Maritzburg College  first  XI  cricket  captain  Scott  Steenkamp  and  St  Charles  Col­ lege  skipper  Lawrence  Lawlor  at  the  City  Oval  in  Alexandra  Park. 


HE cooler boxes have already been stocked with ice-cold cans of orange juice, the deckchairs are in the boot as all journeys head to

the delightful City Oval in Alexandra Park this Wednesday afternoon. It’s the Coca-Cola National Franchise T20 cricket competition KZN Inland region final between the Maritzburg College first XI and their St

KZN Smythe  Tournament  tennis  champions 





>> ‘It’s going to be a thrilling battle between two evenly­matched sides’


15 February  2017

Charles College counterparts, and the 2.30pm start is set to launch a humdinger of a contest. “Yes, it’s going to be a thrilling battle between two evenly-matched sides and what makes it extra-special

is that not even the most knowledgeable schoolboy cricket fans can come up with an objective assessment of the outcome,” was Maritzburg College first XI coach Dave Pryke’s summing up of this much-anticipated clash. And there’s a massive carrot dangling in the wind for these talented outfits. “The prospect of representing KZN Inland schools at the KZN Dolphins Franchise final against KZN Coastal champions Glenwood at Kingsmead on Friday afternoon will obviously be in the back of the Saints’ boy’s minds but they appreciate only too well that their aspirations will only come true if they manage the Maritzburg College hurdle first,” was the opinion of the St Charles College first XI mentor Murray Cole-Edwardes when contacted by Maritzburg Fever on Tuesday. And the winners get to take on KZN Coastal region winners Glenwood at Kingsmead in Durban on Friday afternoon. The victors there advance to the National Franchise Finals at the University of Stellenbosch next month so there’s plenty to play for. Pryke agreed that the immediate business at hand was about the St Charles College challenge. “Look, Saints have a good side that is well balanced in all departments so the boys know they must bring their A-game to the Oval for the Saints test.” Cole-Edwardes and Pryke have established themselves in a very short time as canny cricket mentors and the battle of tactical wits between the two adds an additional flavour to this mouth-watering showcase of the cream of Pietermaritzburg schoolboy cricket talent. In captains Scott Steenkamp of the Maritzburg College first XI and his opposite number Lawrence Lawlor of St Charles College you have two intelligent skippers and quality cricketers in their own right while each team is also blessed with potential match-winners such as College fast bowler and explosive batsman Brad Sherwood and Saints paceman Brandon van Zyl, so it’s anyone’s game. Whoever turns up with their A-game come the 2.30pm start Wednesday will likely win this one.

PLACE AN  ADVERT  BY  CONTACTING  OUR  CLASSIFIEDS  TEAM: Phone: 0877412666 Email:  Fax: 033 355 1177 




Twelve school  teams  across  the  province  recently  took  part  in  the  annual  KwaZulu­Natal  Inter­Schools  Smythe  Tennis  Tournament  at  Kershaw  Park.  The  tournament  first  began  in  1934  and  has  received  continued  support  over  the  years.  The  play­off  pools  proved  to  be  extremely  tough  with  a  number  of  matches  going  into  tie  breaker  sets.  It  was  Megan  McDonald  and  Sophie  McDonald  from  St  Anne’s,  who  were  the  deserved  winners  of  the  Natal  Girls’  Schools  Doubles  Championship  for  2017.  The  winners  of  the  tournament  are  (from  left)  Durban  Girl’s  College’s  Caitlin  Lloyd  and  Paige  Wise  (B  Section),  St  Anne’s  Megan  McDonald  and  Sophie  McDonald  (A  Section)  with  Howick’s  Kelly  Kendall  and  Wendy  Nzimande  (C  Section).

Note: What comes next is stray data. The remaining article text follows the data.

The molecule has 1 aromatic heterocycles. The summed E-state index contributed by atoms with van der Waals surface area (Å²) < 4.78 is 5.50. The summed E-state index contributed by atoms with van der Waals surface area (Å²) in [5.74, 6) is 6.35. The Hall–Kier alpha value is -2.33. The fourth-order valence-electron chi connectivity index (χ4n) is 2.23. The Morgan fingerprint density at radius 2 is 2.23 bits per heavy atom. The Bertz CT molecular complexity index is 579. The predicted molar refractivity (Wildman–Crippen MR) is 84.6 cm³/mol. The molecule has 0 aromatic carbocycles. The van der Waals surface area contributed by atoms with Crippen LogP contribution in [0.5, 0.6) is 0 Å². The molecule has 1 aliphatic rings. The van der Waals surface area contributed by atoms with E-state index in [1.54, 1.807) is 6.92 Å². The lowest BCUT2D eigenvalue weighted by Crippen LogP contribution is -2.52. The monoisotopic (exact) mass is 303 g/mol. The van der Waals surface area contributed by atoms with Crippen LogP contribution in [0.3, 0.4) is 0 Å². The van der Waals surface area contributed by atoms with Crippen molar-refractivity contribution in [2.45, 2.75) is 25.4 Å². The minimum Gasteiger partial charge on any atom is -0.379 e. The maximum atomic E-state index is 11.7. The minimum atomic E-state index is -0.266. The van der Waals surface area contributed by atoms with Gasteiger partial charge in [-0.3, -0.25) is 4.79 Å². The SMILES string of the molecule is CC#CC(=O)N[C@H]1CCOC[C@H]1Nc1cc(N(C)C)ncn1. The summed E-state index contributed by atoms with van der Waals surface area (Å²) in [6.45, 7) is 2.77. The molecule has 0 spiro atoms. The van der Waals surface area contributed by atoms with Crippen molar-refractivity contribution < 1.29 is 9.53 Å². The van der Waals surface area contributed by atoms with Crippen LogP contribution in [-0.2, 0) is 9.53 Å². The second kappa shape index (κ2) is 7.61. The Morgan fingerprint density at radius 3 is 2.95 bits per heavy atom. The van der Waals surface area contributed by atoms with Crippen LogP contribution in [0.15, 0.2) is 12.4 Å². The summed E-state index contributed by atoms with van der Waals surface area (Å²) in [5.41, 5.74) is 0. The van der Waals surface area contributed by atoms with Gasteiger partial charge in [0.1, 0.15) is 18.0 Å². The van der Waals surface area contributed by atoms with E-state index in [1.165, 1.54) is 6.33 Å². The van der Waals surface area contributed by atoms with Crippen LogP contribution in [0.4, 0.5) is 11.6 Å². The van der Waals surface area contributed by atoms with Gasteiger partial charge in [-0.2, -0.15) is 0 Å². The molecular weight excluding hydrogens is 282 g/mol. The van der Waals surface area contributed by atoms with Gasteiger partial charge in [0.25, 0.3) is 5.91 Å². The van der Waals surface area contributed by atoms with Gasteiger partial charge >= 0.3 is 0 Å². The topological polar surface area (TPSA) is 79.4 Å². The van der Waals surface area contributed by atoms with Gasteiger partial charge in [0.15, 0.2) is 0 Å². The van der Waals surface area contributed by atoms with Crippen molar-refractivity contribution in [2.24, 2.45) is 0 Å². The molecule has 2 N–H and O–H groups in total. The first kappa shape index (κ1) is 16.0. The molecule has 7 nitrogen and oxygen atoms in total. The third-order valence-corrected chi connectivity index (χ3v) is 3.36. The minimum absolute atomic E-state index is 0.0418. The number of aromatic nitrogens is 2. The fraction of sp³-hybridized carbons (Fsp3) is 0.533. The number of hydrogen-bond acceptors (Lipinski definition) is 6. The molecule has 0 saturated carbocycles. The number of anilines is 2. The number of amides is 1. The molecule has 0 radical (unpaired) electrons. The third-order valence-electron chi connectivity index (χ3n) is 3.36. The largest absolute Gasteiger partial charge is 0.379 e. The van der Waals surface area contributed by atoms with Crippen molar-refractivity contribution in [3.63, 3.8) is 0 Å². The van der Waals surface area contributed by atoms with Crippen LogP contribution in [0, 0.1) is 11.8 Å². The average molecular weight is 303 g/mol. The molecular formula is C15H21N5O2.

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Classic low­water  race Former  FNB  Dusi  win­ ner  Mark  Perrow  will  be  paddling his  30th  Dusi,  partnering  his  daugh­ ter  Alice  on  her  first  Dusi. PHOTO:  SUPPLIED  


N among the well over 1 000 paddlers who will start the FNB Dusi Canoe Marathon at Camps Drift on 16 February are a handful of die-hard enthusiasts who have completed the race dozens of times and are itching to get stuck into what is likely to be a “classic Dusi challenge”. With the weather conditions and the effects of the harsh two-year drought set to define a tough, low-water race, many of the Dusi aficionados who are targeting their 30th and 40th medals say this is what they want from the country’s premier canoeing event. “We’ve been spoilt, there no doubt about that,” said four-time Dusi winner John Edmonds, who will be eyeing his 40 medal. “The essence of this race is to take it on as you find it, water or no water.” Whether racing hard for a top position or racing socially as many of the older paddlers do, the challenge of completing the 120 km, three-day classic remains the same for every participant. With the dams in the uMngeni catchment area severely depleted, there is no water release likely from Nagle or Inanda dams, and the race will be carried by the water coming out of the obsolete

Henley Dam outside Pietermaritzburg for the first two days. Add to that the encroachment of water hyacinth and the participants in this year’s race may well find themselves doing more running than usual on the Dusi. For master paddler Alan France, who is aiming for his 30th Dusi medal, this comes with the territory. “This is the Dusi! You never know what you are going to get, and the fun part is just having to deal with it. “When I think back to the Dusi in the eighties, one of us ran most of the way while the other paddled the double through the empty river!” he said. “Whether it is in flood or bitterly low, there is such a great vibe about this event that it is a ‘must-do’ in my eyes. “The race is more about the spirit and camaraderie than times and results,” said France, who will be paddling with longstanding partner Russell Solomon. Mark Perrow is another former winner of the race who is going for his 30th Dusi medal. Originally part of a strong Gauteng racing group, Perrow is now settled on the KZN North Coast and says the Dusi is in his blood. “I have done five with my father-inlaw, two with my wife and now I want